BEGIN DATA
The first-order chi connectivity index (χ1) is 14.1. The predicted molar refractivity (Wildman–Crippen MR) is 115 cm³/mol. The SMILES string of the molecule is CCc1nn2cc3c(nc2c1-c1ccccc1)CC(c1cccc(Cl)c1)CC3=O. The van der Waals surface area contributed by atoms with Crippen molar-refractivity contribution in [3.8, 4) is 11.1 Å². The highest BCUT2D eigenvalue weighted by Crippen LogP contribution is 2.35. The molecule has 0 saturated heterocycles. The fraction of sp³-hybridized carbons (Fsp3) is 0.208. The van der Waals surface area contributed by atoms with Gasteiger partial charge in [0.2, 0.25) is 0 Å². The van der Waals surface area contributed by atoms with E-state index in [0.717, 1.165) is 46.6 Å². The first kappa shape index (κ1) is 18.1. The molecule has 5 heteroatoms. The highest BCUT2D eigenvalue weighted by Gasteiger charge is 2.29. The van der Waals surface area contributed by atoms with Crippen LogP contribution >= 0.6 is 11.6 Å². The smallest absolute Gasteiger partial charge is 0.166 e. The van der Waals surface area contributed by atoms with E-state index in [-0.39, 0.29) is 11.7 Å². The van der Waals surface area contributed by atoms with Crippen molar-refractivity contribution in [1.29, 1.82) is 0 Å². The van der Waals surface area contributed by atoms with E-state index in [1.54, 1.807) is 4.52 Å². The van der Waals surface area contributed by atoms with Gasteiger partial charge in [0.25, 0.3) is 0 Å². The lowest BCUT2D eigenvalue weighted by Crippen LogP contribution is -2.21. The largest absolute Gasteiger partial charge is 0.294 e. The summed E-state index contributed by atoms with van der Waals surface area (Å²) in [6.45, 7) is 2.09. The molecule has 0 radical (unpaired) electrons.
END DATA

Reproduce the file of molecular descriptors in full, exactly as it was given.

The first-order chi connectivity index (χ1) is 14.1. The predicted molar refractivity (Wildman–Crippen MR) is 115 cm³/mol. The SMILES string of the molecule is CCc1nn2cc3c(nc2c1-c1ccccc1)CC(c1cccc(Cl)c1)CC3=O. The van der Waals surface area contributed by atoms with Crippen molar-refractivity contribution in [3.8, 4) is 11.1 Å². The highest BCUT2D eigenvalue weighted by Crippen LogP contribution is 2.35. The molecule has 0 saturated heterocycles. The fraction of sp³-hybridized carbons (Fsp3) is 0.208. The van der Waals surface area contributed by atoms with Gasteiger partial charge in [0.2, 0.25) is 0 Å². The van der Waals surface area contributed by atoms with E-state index in [0.717, 1.165) is 46.6 Å². The first kappa shape index (κ1) is 18.1. The molecule has 5 heteroatoms. The highest BCUT2D eigenvalue weighted by Gasteiger charge is 2.29. The van der Waals surface area contributed by atoms with Crippen LogP contribution >= 0.6 is 11.6 Å². The smallest absolute Gasteiger partial charge is 0.166 e. The van der Waals surface area contributed by atoms with E-state index in [-0.39, 0.29) is 11.7 Å². The van der Waals surface area contributed by atoms with Crippen molar-refractivity contribution in [1.29, 1.82) is 0 Å². The van der Waals surface area contributed by atoms with E-state index in [1.54, 1.807) is 4.52 Å². The van der Waals surface area contributed by atoms with Gasteiger partial charge in [0.25, 0.3) is 0 Å². The lowest BCUT2D eigenvalue weighted by Crippen LogP contribution is -2.21. The largest absolute Gasteiger partial charge is 0.294 e. The summed E-state index contributed by atoms with van der Waals surface area (Å²) in [6.45, 7) is 2.09. The molecule has 0 radical (unpaired) electrons.